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From Maine, USA:

My 13 year old daughter was diagnosed 3 months ago and is apparently in the honeymoon phase. She tries to hover around blood glucose levels of 90 or less, often dipping to the 50's before lunch. I was concerned to read a recent question about research that associates hypoglycemia with cognitive deficits. Should I encourage her to be less self-satisfied under 80?


Hypoglycemia of varying severity is a common side-effect of insulin therapy, although the frequency is difficult to estimate with accuracy unless confined to severe episodes. Changes in cognitive functions of a variable degree may occur in diabetic children who have experienced recurrent severe hypos (blood sugar generally lower than 30's for a long period of time) and, in some cases, may be sufficiently profound as to significantly affect a patient's ability to function in everyday life. In these cases, learning, attention, decisions, mental flexibility and IQ performances can be altered during severe hypoglycemia, with women less affected in neuropsychologic function than men. Mild hypoglycemia (lower than 50's but not than 30's for a short period of time) generally determines minor symptoms such as edginess, irritability and depression.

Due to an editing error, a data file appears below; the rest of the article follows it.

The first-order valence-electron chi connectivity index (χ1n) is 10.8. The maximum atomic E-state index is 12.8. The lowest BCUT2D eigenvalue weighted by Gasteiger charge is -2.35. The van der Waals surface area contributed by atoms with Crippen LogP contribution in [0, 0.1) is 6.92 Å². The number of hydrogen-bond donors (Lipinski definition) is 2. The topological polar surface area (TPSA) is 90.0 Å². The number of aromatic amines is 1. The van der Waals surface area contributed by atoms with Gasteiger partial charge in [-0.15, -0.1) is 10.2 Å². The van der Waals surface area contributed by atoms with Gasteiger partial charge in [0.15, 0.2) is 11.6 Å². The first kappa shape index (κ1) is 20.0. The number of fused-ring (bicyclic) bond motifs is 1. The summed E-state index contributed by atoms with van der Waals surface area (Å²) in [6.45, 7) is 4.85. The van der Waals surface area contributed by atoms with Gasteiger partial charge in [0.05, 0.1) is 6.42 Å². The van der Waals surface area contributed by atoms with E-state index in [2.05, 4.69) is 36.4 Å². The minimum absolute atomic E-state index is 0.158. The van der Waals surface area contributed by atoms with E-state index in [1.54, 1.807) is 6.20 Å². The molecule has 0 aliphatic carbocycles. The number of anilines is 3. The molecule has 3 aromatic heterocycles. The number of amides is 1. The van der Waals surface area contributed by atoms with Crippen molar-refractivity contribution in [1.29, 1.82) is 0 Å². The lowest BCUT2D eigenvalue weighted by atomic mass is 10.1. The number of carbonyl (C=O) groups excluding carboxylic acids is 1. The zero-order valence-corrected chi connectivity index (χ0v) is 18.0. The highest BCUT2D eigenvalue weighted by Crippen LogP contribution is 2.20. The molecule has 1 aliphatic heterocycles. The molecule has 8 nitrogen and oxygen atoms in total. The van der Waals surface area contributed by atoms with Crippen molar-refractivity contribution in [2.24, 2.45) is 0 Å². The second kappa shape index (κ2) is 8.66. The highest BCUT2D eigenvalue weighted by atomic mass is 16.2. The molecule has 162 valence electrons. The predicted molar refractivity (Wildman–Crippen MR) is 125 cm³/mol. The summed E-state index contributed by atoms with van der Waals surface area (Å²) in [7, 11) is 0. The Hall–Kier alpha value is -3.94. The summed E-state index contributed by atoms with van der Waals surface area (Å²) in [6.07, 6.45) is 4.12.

Do not forget that we all respond differently to hypoglycemia. Some kids are going low at a blood sugar value of 65's, while other kids need to be at much lower blood sugar level before they become symptomatic. Furthermore, near-hypoglycemia (symptoms of hypoglycemia with no chemical hypoglycemia) can affect many IDDM patients with poor metabolic control, although no relationship seems to exist between blood sugar control and cognitive deficit.

Last but not least, it now more common, with the introduction of intensive insulin treatment, to observe patients who have had diabetes for some time and have had persistent low levels of glycohemoglobin who show blunted ability to recognize and give the appropriate signals of impending low glycemia leaving the patient open to severe hypoglycemia. This "resetting" of central nervous system is a result of a chronic mild hypoglycemia and therefore, in the case of your daughter, I would be well satisfied with a pre-meal blood glucose level of around 80 mg/dl.


Original posting 3 May 97


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Last Updated: Tuesday April 06, 2010 15:08:54
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